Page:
I was initially a bit worried that I wouldn’t find a job, but then started a new job with the same package a day after my redundancy notice period.
I got a job as cluster manager at H&T Pawnbrokers, where I manage a number of stores and teams.
We love travelling abroad and used to travel to different countries in Europe each month.
But when we reserved the property, we decided to stop travelling altogether and save that money instead.
My husband also worked extra at Nando’s earning £9.15 an hour.
So whenever he was off from his main job at Brown’s hotel, he’d work at Nando’s and do around 16 hours a week. That also went straight to our savings.
We also used to save money in India, where we’re from, and invest in property there, but we stopped this too.
This was around £700 a month and we saved this in the UK instead.
We're proud because we haven't taken any help from our family, and we’ve managed to buy our own property in the UK.
We have a combined income of around £52,000 a year.
How did you decide on the area?
We lived in Hounslow before we bought too. My husband was very stubborn that he wanted to stay in Hounslow itself.
Where we live, everything’s closeby. We’ve got Hounslow East station and Hounslow Central station nearby.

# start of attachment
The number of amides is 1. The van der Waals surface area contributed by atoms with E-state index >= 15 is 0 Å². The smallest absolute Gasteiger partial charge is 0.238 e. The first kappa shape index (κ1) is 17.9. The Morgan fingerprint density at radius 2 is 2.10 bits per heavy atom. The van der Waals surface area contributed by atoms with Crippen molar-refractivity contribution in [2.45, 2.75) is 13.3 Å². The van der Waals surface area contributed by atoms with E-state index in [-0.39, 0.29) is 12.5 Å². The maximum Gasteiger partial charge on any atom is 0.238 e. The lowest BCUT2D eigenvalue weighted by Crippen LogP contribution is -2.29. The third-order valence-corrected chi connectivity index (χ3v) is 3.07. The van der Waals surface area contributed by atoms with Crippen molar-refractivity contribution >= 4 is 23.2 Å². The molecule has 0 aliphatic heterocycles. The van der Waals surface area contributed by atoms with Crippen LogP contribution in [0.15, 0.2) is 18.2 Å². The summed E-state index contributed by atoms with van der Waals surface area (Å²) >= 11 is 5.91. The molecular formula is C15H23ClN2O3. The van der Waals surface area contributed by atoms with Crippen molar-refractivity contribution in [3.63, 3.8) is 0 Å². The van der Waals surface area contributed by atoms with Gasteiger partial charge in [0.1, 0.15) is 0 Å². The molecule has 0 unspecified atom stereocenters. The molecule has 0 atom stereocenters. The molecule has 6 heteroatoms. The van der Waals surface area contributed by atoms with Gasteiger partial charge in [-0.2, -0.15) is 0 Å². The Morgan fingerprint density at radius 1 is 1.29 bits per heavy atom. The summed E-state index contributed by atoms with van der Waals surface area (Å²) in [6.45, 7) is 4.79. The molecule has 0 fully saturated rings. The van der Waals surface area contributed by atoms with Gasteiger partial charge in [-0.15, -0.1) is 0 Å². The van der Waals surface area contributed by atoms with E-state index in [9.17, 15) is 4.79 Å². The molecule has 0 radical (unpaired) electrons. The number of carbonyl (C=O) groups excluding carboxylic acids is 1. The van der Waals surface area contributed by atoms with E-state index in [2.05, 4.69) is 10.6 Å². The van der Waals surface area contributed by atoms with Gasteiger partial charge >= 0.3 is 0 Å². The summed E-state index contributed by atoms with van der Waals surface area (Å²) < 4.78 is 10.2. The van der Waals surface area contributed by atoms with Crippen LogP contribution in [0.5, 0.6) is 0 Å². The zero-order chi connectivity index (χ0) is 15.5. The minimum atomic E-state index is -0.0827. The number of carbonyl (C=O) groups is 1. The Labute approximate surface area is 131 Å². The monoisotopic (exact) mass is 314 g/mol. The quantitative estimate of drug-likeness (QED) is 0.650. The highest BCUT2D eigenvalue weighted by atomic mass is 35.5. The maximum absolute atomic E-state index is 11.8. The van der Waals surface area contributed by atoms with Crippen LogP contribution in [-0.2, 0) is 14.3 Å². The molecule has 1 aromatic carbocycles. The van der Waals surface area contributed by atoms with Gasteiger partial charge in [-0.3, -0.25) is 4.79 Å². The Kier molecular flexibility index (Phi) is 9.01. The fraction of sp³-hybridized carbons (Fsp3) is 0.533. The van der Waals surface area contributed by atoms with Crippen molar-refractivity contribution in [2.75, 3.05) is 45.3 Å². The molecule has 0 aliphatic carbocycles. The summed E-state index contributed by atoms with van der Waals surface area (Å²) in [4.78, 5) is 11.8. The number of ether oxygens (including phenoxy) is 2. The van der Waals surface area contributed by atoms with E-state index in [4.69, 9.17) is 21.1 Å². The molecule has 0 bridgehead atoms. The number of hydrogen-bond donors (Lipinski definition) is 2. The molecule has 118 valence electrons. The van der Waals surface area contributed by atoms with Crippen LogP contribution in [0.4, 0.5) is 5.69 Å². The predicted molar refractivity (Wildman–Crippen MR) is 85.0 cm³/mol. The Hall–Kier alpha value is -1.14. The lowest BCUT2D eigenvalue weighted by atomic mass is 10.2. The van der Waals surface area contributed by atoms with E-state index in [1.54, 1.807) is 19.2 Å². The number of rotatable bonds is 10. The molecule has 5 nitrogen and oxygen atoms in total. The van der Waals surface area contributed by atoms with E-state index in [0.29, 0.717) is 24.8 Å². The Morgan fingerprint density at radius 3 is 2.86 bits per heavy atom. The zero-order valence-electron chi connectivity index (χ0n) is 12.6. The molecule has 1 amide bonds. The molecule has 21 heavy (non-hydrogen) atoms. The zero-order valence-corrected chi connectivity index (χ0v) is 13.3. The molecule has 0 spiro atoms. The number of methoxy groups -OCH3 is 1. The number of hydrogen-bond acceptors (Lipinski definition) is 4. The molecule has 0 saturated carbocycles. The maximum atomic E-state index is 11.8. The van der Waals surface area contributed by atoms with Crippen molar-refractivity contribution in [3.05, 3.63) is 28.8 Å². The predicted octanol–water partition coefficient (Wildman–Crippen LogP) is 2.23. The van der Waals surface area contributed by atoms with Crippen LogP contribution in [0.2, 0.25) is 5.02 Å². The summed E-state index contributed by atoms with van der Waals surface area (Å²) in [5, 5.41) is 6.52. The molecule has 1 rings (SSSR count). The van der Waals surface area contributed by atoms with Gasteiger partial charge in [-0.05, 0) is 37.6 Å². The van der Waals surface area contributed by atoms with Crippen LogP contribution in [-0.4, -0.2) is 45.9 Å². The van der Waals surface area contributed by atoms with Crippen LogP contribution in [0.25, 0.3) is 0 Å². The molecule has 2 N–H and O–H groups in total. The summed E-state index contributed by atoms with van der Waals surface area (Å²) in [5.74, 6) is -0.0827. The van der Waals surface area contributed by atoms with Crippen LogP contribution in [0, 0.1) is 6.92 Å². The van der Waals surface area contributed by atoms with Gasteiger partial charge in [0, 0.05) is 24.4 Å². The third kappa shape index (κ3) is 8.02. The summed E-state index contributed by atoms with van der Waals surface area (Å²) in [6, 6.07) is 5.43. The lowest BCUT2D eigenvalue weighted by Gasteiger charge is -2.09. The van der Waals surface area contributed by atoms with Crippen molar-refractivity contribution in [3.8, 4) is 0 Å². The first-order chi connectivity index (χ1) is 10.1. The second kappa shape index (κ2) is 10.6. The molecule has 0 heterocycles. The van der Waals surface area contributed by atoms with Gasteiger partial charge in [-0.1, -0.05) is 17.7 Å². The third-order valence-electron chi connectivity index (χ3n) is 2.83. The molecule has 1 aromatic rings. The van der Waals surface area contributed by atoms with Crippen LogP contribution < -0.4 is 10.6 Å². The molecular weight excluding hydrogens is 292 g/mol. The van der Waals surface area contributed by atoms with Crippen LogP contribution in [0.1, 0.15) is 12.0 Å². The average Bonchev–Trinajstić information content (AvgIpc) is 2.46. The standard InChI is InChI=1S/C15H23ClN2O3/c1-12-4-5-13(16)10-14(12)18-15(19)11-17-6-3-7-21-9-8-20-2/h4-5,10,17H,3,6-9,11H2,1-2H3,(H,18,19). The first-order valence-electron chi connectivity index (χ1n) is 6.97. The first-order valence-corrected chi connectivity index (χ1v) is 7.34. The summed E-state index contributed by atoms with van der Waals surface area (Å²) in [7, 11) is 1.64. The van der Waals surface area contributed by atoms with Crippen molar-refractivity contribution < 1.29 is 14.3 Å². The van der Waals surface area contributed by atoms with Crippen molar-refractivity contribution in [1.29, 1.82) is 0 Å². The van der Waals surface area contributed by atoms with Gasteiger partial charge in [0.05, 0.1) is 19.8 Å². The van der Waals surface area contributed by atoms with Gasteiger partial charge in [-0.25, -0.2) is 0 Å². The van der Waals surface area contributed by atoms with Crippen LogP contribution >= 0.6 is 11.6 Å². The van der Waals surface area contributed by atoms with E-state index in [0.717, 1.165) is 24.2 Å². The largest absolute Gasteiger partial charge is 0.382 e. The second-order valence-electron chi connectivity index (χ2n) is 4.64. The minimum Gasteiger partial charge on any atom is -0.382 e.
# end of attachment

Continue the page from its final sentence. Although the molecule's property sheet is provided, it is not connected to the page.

The high street is a minute walk away and we’ve got a big 24 hours Asda opposite our building. We wanted to stay in the heart of everything.
Did you have any problems buying the property?
The process got a bit delayed due to lockdown. Initially we were supposed to move in May, then it was June, then July etcetera.
Because we kept on telling our landlady we were going to move, she eventually really wanted us to leave in September.
She had family coming here from abroad for studies.
We weren’t supposed to get our keys until October, but Baratt then let us move in early before everybody else as we’d otherwise be homeless for a month.
How did you afford to furnish it?
We rented our previous flat furnished, so we had to buy each and every furniture when we moved in.
I’m the kind of person who wants everything new if I move into a new house.
As lockdown happened in March, everything was online so I made the most of Easter sales.
I was fortunate enough that whatever I ordered fit in perfectly in the flat.
What help is out there for first-time buyers?
GETTING on the property ladder can feel like a daunting task but there are schemes out there to help first-time buyers have their own home.